The stick was blue.
Blue the first time, blue the second time, and blue again and again and again.
That means positive on the home pregnancy test taken by 42-year-old broadcast journalist Murphy Brown (Candice Bergen) on the CBS series of the same name.
Murphy, who says she has sex as often as a Democrat occupies the White House and who fears TV Guide will give her a "jeers" for not using an effective spermicidal jelly, is pregnant.
Learning of her condition, "FYI" executive producer Miles Silverberg (Grant Shaud), Murphy's boss, lamented: "How many unmarried pregnant role models have you seen on prime-time?"
But this season, expect quite a few.
Even as some observers say television has never been more responsible in portraying thoughtful discussions on first-time sexual experiences, pregnancies, AIDS and disease prevention, prime-time is chock-full of women whose sticks are turning blue.
And if they aren't actually pregnant, there are plenty of scares, dramatic devices that several producers are chalking up to coincidence.
"In some cases, it's good drama," said Sandy Crawford, editor of TV Etc., a conservative newsletter that reports on the political activism of the entertainment industry and is published by Media Research Center in Alexandria, Va.
"In the case of 'Murphy Brown,' it could be a reflection of the current trend," she said, citing the pregnancies of Katie Couric, Faith Daniels and Deborah Norville as examples among broadcast journalists.
But, she said, "They're using this as the biggest promotion tool. It's pervasive . . . a ratings ploy."
Previously on "L.A. Law," the cool, sophisticated Grace Van Owen (Susan Dey) learned she was pregnant by her lover, Victor Sifuentes (Jimmy Smits), whom she later married in a quiet civil ceremony in a judge's chamber on the final episode of last season.
In the July season opener of Fox Broadcasting Co.'s "Beverly Hills 90210," good-girl Brenda Walsh (Shannen Doherty) mistakenly believes she is pregnant weeks after losing her virginity with boyfriend Dylan (Luke Perry).
On NBC's "Cheers," lothario Sam Malone (Ted Danson) wants to have a baby with Rebecca Howe (Kirstie Alley).
And in the fall premiere of ABC's "Anything but Love" on Thursday, Hannah Miller (Jamie Lee Curtis) tells beau Marty Gold (Richard Lewis) that she's gotten a positive reading on her home pregnancy test.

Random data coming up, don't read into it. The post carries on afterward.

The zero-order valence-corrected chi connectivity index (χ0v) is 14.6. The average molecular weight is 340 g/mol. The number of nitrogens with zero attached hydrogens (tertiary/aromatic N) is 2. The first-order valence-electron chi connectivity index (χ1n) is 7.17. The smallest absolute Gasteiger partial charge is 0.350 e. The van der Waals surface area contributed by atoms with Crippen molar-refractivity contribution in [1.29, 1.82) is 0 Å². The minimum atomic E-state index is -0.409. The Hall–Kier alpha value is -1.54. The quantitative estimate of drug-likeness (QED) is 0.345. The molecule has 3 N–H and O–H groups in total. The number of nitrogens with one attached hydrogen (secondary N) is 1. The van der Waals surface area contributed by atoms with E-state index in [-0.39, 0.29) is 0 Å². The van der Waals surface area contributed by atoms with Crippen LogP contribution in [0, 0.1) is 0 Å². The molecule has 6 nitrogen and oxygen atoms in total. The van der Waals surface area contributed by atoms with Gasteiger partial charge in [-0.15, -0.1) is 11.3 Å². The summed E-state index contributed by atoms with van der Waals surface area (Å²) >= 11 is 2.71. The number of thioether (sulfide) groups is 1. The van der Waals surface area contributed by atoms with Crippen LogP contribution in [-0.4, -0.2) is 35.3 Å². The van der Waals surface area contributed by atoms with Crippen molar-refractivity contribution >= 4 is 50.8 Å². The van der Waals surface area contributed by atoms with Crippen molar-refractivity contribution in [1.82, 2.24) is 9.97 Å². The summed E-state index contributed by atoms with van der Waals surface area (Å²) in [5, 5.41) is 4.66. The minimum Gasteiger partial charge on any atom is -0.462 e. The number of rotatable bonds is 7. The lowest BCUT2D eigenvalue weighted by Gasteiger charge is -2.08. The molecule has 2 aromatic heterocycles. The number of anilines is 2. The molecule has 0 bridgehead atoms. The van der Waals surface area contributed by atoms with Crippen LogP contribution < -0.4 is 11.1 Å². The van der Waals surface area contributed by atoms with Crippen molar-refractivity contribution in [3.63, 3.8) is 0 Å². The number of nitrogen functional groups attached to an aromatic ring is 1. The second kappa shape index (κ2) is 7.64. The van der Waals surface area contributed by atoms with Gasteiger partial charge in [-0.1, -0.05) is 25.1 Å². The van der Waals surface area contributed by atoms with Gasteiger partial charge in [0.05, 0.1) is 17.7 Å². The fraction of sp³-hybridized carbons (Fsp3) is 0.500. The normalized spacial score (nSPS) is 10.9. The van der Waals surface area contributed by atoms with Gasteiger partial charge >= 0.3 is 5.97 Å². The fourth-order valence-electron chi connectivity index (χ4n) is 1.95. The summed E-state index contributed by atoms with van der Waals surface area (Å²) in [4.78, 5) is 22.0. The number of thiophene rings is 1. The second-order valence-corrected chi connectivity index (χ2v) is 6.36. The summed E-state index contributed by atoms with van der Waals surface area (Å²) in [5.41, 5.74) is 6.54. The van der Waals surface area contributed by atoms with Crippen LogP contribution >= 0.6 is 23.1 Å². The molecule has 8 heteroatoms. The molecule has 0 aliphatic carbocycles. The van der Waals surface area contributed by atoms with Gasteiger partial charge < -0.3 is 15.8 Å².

"Our show is about two people having a romantic relationship," said Peter Noah, executive producer of "Anything but Love." "It seems like one of the most natural things in the world to have a pregnancy scare."
That Marty and Hannah are having sex and that she might turn out to be pregnant is something that's not only within the realm of plausibility, Mr. Noah said, it almost can be expected.
"I think it's just a given that Marty and Hannah are using birth control," he said. "And in the real world, birth control is effective most of the time . . . It's also not effective part of the time. These things are far from infallible."
Mr. Noah said the idea of a prime-time pregnancy is an area of natural drama that allows the characters to explore their relationship.
"It seems a lovely predicament to put them in," he said. "It's not a contrivance. It's something that's very natural and you're always looking for things like that. We'd all rather not have the airplane crash in the back yard to get your story going."
The writers of "L.A. Law" were faced with two considerations when they decided to swap Van Owen's perfectly tailored suits for maternity clothes. One, both Ms. Dey and Mr. Smits said they were leaving the show after last season ended, though Ms. Dey later changed her mind and signed up for a sixth year.
And, "It was something we hadn't done with her before," said Patricia Green, executive producer.
Ms. Green intimated Van Owen's pregnancy is the result of contraceptive failure.
"Birth control is not foolproof," she said. "Even the pill is not foolproof. The diaphragm is certainly not foolproof. So, you know, accidents do happen. It's not that they weren't using safe sex."